Parental perception of children’s online behaviour: a study on ethnic communities in Australia

Imran, Ahmed ORCID: 0000-0001-8258-3550, Khanom, Nilufa ORCID: 0000-0002-8050-7930 and Rahman, Azizur ORCID: 0000-0002-7670-5192 (2023) Parental perception of children’s online behaviour: a study on ethnic communities in Australia. International Journal of Environmental Research and Public Health, 20 (7). ISSN 1661-7827


The overwhelming growth of the Internet in all spheres of life poses new challenges for young children growing up in the digital age, with potential short- and long-term ramifications. Parents have an essential role in the development of the attitudes and behaviour of their children. However, studies indicate that adults are not adequately mitigating the range of cyber risks that children face and that parent-oriented solutions are simply inadequate. This study attempts to fill research gaps in the status and nature of parents’ perceptions of the online use of their children in Australia based on their ethnic background. This study adopted a mixed-method approach, surveying 204 parents from different ethnic communities in Australia followed by 16 in-depth interviews and three focus-group discussions. The results indicate that parents’ perceptions of online risk for children differ based on their ethnicity, cultural adaptation, gender, and age. Parents from multicultural societies are less equipped to deal with cyber threats that their children face and are ill-equipped to monitor and mitigate the risks posed. The results of this study have important policy implications, from deepening our understanding of the nature of the problems to facilitating the development of short- and long-term strategies, appropriate information systems, policy guidelines, and interventions.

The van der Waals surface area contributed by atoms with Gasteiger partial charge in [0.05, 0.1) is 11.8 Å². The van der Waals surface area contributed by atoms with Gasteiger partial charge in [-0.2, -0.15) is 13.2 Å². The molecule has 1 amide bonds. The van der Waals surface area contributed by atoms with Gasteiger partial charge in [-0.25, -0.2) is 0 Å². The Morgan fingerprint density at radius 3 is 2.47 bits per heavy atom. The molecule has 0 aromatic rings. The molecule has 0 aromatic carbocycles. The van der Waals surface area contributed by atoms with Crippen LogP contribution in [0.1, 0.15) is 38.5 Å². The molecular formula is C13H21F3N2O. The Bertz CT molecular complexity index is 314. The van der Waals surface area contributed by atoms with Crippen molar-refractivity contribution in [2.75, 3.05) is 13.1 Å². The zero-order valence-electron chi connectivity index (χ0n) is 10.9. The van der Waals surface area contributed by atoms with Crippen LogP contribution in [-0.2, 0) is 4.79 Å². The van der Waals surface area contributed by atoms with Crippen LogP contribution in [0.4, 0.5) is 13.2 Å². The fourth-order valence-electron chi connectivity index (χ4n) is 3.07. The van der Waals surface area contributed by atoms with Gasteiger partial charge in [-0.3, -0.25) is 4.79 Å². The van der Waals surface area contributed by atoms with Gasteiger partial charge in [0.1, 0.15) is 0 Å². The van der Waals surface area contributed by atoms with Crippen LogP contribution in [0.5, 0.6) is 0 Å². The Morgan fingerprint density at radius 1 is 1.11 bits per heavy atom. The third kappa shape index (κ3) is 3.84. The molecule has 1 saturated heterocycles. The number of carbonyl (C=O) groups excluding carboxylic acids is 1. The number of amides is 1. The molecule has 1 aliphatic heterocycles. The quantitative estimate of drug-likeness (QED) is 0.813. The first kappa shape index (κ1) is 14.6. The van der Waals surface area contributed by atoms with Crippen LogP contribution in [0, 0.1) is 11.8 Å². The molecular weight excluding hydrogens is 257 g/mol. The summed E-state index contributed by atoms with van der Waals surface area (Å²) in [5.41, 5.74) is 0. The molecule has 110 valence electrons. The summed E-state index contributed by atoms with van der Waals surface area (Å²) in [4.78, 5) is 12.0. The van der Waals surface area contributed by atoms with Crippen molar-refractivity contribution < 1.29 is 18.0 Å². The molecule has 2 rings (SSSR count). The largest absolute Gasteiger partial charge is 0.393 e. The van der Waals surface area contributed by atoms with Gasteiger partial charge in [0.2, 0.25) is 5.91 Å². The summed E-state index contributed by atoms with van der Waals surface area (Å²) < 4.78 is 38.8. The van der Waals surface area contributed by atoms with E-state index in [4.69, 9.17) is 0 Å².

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Item type Article
DOI 10.3390/ijerph20075342
Official URL
Subjects Current > FOR (2020) Classification > 4410 Sociology
Current > Division/Research > VU School of Business
Keywords online behavior, ethnic communities, multicultural societies, parenting, qualitative data
Citations in Scopus 0 - View on Scopus
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